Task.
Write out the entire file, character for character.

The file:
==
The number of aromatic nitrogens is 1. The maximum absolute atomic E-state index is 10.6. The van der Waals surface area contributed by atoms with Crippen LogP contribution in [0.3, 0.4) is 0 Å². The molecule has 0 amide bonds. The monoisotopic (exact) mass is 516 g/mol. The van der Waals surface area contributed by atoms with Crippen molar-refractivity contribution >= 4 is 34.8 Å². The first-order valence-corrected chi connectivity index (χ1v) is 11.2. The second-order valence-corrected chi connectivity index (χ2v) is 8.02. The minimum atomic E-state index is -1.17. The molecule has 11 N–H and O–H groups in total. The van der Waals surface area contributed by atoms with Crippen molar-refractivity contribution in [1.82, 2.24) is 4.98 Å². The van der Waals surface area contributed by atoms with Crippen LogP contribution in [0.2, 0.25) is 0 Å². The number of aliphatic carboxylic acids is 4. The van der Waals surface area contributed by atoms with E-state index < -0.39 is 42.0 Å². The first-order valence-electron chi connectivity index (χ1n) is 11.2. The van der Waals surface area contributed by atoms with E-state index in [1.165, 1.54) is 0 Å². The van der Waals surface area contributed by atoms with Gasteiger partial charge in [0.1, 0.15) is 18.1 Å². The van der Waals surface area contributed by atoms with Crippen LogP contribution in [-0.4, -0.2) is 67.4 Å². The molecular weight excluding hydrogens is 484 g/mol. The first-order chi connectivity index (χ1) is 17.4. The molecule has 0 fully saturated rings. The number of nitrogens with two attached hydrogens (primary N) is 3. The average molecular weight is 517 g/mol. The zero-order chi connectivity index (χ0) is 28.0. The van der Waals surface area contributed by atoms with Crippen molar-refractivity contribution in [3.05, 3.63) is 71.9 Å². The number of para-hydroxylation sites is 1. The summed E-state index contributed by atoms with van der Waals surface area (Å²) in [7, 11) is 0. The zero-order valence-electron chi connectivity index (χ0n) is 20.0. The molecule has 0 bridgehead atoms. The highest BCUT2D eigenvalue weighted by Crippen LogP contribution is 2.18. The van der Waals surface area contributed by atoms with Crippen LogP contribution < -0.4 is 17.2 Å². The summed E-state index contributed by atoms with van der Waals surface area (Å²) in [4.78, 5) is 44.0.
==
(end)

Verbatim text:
The number of aromatic nitrogens is 1. The maximum absolute atomic E-state index is 10.6. The van der Waals surface area contributed by atoms with Crippen LogP contribution in [0.3, 0.4) is 0 Å². The molecule has 0 amide bonds. The monoisotopic (exact) mass is 516 g/mol. The van der Waals surface area contributed by atoms with Crippen molar-refractivity contribution >= 4 is 34.8 Å². The first-order valence-corrected chi connectivity index (χ1v) is 11.2. The second-order valence-corrected chi connectivity index (χ2v) is 8.02. The minimum atomic E-state index is -1.17. The molecule has 11 N–H and O–H groups in total. The van der Waals surface area contributed by atoms with Crippen molar-refractivity contribution in [1.82, 2.24) is 4.98 Å². The van der Waals surface area contributed by atoms with Crippen LogP contribution in [0.2, 0.25) is 0 Å². The number of aliphatic carboxylic acids is 4. The van der Waals surface area contributed by atoms with E-state index < -0.39 is 42.0 Å². The first-order valence-electron chi connectivity index (χ1n) is 11.2. The van der Waals surface area contributed by atoms with E-state index in [1.165, 1.54) is 0 Å². The van der Waals surface area contributed by atoms with Gasteiger partial charge in [0.1, 0.15) is 18.1 Å². The van der Waals surface area contributed by atoms with Crippen LogP contribution in [-0.4, -0.2) is 67.4 Å². The molecular weight excluding hydrogens is 484 g/mol. The first-order chi connectivity index (χ1) is 17.4. The molecule has 0 fully saturated rings. The number of nitrogens with two attached hydrogens (primary N) is 3. The average molecular weight is 517 g/mol. The zero-order chi connectivity index (χ0) is 28.0. The van der Waals surface area contributed by atoms with Crippen molar-refractivity contribution in [3.05, 3.63) is 71.9 Å². The number of para-hydroxylation sites is 1. The summed E-state index contributed by atoms with van der Waals surface area (Å²) in [7, 11) is 0. The zero-order valence-electron chi connectivity index (χ0n) is 20.0. The molecule has 0 bridgehead atoms. The highest BCUT2D eigenvalue weighted by Crippen LogP contribution is 2.18. The van der Waals surface area contributed by atoms with Crippen LogP contribution < -0.4 is 17.2 Å². The summed E-state index contributed by atoms with van der Waals surface area (Å²) in [4.78, 5) is 44.0.